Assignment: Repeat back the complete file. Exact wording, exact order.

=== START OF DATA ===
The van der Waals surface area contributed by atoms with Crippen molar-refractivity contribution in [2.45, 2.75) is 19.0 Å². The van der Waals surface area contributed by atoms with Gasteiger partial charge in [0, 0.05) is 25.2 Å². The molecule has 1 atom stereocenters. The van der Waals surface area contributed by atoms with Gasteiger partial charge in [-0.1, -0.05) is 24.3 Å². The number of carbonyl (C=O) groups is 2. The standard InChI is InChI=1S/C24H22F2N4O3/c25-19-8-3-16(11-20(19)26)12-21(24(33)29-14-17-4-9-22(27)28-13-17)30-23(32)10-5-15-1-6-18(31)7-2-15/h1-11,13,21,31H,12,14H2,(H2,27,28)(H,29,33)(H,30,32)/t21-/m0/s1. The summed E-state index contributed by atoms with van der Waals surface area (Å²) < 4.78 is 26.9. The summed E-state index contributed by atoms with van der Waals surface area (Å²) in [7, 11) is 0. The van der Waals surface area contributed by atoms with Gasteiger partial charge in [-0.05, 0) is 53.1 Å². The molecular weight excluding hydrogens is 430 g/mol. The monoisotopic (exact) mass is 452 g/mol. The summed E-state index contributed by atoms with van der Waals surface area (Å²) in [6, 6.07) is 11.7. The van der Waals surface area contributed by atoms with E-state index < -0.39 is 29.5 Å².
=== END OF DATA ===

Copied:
The van der Waals surface area contributed by atoms with Crippen molar-refractivity contribution in [2.45, 2.75) is 19.0 Å². The van der Waals surface area contributed by atoms with Gasteiger partial charge in [0, 0.05) is 25.2 Å². The molecule has 1 atom stereocenters. The van der Waals surface area contributed by atoms with Gasteiger partial charge in [-0.1, -0.05) is 24.3 Å². The number of carbonyl (C=O) groups is 2. The standard InChI is InChI=1S/C24H22F2N4O3/c25-19-8-3-16(11-20(19)26)12-21(24(33)29-14-17-4-9-22(27)28-13-17)30-23(32)10-5-15-1-6-18(31)7-2-15/h1-11,13,21,31H,12,14H2,(H2,27,28)(H,29,33)(H,30,32)/t21-/m0/s1. The summed E-state index contributed by atoms with van der Waals surface area (Å²) < 4.78 is 26.9. The summed E-state index contributed by atoms with van der Waals surface area (Å²) in [7, 11) is 0. The van der Waals surface area contributed by atoms with Gasteiger partial charge in [-0.05, 0) is 53.1 Å². The molecular weight excluding hydrogens is 430 g/mol. The monoisotopic (exact) mass is 452 g/mol. The summed E-state index contributed by atoms with van der Waals surface area (Å²) in [6, 6.07) is 11.7. The van der Waals surface area contributed by atoms with E-state index < -0.39 is 29.5 Å².